Universal Design (in the classroom)

I first learned about the concept of Universal Design in college. The term was coined by Ron Mace, the architect at North Carolina State University. A very simplified definition of Universal Design is “the design of products and environments to be usable by all people, to the greatest extent possible, without the need for adaptation or specialized design.” —Center for Universal Design, North Carolina State University, Ron Mace Initially this was applied to the design of buildings to legally meet the requirements of the Americans with Disabilities Act and Section 504 of the Rehabilitation Act. Architects quickly realized that it is significantly cheaper to design a building with an elevator and a handicapped accessible ramp than it is to add them in after the fact.  


Universal Design has since been applied to learning as well. Rather than accommodating students after the fact, lessons and curriculum should have multiple components already “designed in” to address the specific learning needs of every student in the classroom. Research shows that every student has different learning strengths and weaknesses. Gifted students have weak areas while students with learning disabilities have soaring strengths. Therefore information cannot be presented in only one way. In addition we cannot expect students to express what they have learned in only one way.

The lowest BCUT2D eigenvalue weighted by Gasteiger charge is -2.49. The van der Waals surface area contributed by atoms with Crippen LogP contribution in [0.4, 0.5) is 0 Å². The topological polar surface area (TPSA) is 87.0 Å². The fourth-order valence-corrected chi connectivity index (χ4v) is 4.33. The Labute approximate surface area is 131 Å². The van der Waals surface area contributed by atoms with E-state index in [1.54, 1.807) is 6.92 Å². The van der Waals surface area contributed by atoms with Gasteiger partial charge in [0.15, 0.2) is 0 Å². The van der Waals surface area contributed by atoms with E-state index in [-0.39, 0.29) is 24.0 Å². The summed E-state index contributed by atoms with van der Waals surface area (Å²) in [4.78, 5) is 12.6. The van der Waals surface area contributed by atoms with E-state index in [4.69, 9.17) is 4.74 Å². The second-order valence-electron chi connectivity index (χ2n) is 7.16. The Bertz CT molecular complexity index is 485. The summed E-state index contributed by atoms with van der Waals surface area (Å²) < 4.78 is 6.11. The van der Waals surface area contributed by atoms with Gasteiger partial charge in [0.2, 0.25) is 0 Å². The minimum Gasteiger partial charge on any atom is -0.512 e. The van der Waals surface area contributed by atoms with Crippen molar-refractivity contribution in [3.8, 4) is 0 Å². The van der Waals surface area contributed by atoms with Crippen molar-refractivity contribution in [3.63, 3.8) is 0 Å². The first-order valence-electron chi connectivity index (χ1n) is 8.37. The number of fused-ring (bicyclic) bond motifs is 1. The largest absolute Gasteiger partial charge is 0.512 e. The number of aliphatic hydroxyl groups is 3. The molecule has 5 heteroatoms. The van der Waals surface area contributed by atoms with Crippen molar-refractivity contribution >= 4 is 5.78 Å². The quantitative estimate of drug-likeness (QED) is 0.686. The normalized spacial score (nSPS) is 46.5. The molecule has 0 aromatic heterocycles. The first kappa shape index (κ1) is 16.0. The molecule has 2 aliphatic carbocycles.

The old adage “one size does not fit all” should be applied in our classrooms! Todd Rose, a high school dropout turned Harvard faculty, addresses the challenges that schools face when they design a learning environment to fit the “average” student. As he so eloquently states in his Ted Talk on June 19, 2013 at TedxSonomaCounty, “we’ve created learning environments that because they are designed on average cannot possibly do what we expect them to do.” I encourage you to watch the video of Todd Rose’s Ted Talk in its entirety: https://youtu.be/4eBmyttcfU4 In his example of a classroom that embraced trying a new approach, Rose makes abundantly clear that “simple solutions can have a profound impact on individuals.” Let us not be afraid to make changes in our classrooms and homes that allow our students the opportunity to excel.